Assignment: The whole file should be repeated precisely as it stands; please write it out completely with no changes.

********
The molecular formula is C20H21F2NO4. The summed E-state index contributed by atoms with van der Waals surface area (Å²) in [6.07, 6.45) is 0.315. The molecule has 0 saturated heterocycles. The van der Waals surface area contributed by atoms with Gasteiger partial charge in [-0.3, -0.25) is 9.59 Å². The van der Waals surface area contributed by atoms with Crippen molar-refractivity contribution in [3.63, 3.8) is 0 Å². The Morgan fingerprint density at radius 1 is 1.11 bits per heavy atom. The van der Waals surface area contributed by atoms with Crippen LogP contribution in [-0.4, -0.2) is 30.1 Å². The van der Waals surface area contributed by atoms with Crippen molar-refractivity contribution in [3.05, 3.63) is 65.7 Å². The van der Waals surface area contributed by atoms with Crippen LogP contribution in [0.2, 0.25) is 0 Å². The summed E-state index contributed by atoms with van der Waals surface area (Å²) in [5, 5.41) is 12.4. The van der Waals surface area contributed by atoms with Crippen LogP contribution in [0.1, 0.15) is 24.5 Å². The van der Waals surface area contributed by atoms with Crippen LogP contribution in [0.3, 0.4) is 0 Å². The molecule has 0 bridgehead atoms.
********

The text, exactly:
The molecular formula is C20H21F2NO4. The summed E-state index contributed by atoms with van der Waals surface area (Å²) in [6.07, 6.45) is 0.315. The molecule has 0 saturated heterocycles. The van der Waals surface area contributed by atoms with Gasteiger partial charge in [-0.3, -0.25) is 9.59 Å². The van der Waals surface area contributed by atoms with Crippen molar-refractivity contribution in [3.63, 3.8) is 0 Å². The Morgan fingerprint density at radius 1 is 1.11 bits per heavy atom. The van der Waals surface area contributed by atoms with Crippen LogP contribution in [-0.4, -0.2) is 30.1 Å². The van der Waals surface area contributed by atoms with Crippen molar-refractivity contribution in [3.05, 3.63) is 65.7 Å². The van der Waals surface area contributed by atoms with Crippen LogP contribution in [0.2, 0.25) is 0 Å². The summed E-state index contributed by atoms with van der Waals surface area (Å²) in [5, 5.41) is 12.4. The van der Waals surface area contributed by atoms with Crippen LogP contribution in [0.1, 0.15) is 24.5 Å². The van der Waals surface area contributed by atoms with Crippen LogP contribution in [0.3, 0.4) is 0 Å². The molecule has 0 bridgehead atoms.